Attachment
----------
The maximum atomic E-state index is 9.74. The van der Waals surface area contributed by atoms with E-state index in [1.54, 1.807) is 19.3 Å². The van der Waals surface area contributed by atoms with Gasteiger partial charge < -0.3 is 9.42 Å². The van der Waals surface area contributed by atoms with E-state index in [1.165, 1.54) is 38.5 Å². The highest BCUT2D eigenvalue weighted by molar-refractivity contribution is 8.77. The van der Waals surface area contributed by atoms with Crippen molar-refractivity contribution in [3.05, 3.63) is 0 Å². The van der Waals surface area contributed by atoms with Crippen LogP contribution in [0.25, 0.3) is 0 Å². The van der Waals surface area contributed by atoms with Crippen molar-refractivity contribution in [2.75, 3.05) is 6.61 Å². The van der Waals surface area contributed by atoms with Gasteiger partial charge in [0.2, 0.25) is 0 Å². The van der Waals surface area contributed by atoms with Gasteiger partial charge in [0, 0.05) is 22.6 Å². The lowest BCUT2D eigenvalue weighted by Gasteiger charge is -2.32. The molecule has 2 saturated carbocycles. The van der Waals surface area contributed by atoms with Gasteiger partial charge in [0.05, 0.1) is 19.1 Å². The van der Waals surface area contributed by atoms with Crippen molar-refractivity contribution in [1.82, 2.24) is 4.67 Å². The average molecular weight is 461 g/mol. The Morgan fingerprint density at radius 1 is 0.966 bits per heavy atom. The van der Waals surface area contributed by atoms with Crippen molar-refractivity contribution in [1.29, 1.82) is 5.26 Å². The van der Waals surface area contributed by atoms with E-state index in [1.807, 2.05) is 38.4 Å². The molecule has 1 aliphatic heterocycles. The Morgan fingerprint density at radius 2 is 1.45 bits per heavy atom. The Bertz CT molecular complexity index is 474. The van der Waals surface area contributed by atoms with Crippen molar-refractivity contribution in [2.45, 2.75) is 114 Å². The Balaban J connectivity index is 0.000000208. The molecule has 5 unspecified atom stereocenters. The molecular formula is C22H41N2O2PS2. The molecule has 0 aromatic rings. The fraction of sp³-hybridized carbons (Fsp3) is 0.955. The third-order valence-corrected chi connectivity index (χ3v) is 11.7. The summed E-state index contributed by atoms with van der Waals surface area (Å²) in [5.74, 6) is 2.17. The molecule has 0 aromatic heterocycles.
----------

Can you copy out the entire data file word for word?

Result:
The maximum atomic E-state index is 9.74. The van der Waals surface area contributed by atoms with E-state index in [1.54, 1.807) is 19.3 Å². The van der Waals surface area contributed by atoms with Gasteiger partial charge < -0.3 is 9.42 Å². The van der Waals surface area contributed by atoms with E-state index in [1.165, 1.54) is 38.5 Å². The highest BCUT2D eigenvalue weighted by molar-refractivity contribution is 8.77. The van der Waals surface area contributed by atoms with Crippen molar-refractivity contribution in [3.05, 3.63) is 0 Å². The van der Waals surface area contributed by atoms with Crippen LogP contribution in [0.25, 0.3) is 0 Å². The van der Waals surface area contributed by atoms with Crippen molar-refractivity contribution in [2.75, 3.05) is 6.61 Å². The van der Waals surface area contributed by atoms with Gasteiger partial charge in [0.2, 0.25) is 0 Å². The van der Waals surface area contributed by atoms with Gasteiger partial charge in [0, 0.05) is 22.6 Å². The lowest BCUT2D eigenvalue weighted by Gasteiger charge is -2.32. The molecule has 2 saturated carbocycles. The van der Waals surface area contributed by atoms with Gasteiger partial charge in [0.05, 0.1) is 19.1 Å². The van der Waals surface area contributed by atoms with Crippen molar-refractivity contribution in [1.82, 2.24) is 4.67 Å². The average molecular weight is 461 g/mol. The Morgan fingerprint density at radius 1 is 0.966 bits per heavy atom. The van der Waals surface area contributed by atoms with Crippen molar-refractivity contribution in [1.29, 1.82) is 5.26 Å². The van der Waals surface area contributed by atoms with E-state index in [1.807, 2.05) is 38.4 Å². The molecule has 1 aliphatic heterocycles. The Morgan fingerprint density at radius 2 is 1.45 bits per heavy atom. The Bertz CT molecular complexity index is 474. The van der Waals surface area contributed by atoms with Crippen molar-refractivity contribution in [2.45, 2.75) is 114 Å². The Balaban J connectivity index is 0.000000208. The molecule has 5 unspecified atom stereocenters. The molecular formula is C22H41N2O2PS2. The molecule has 0 aromatic rings. The fraction of sp³-hybridized carbons (Fsp3) is 0.955. The third-order valence-corrected chi connectivity index (χ3v) is 11.7. The summed E-state index contributed by atoms with van der Waals surface area (Å²) in [5.74, 6) is 2.17. The molecule has 0 aromatic heterocycles.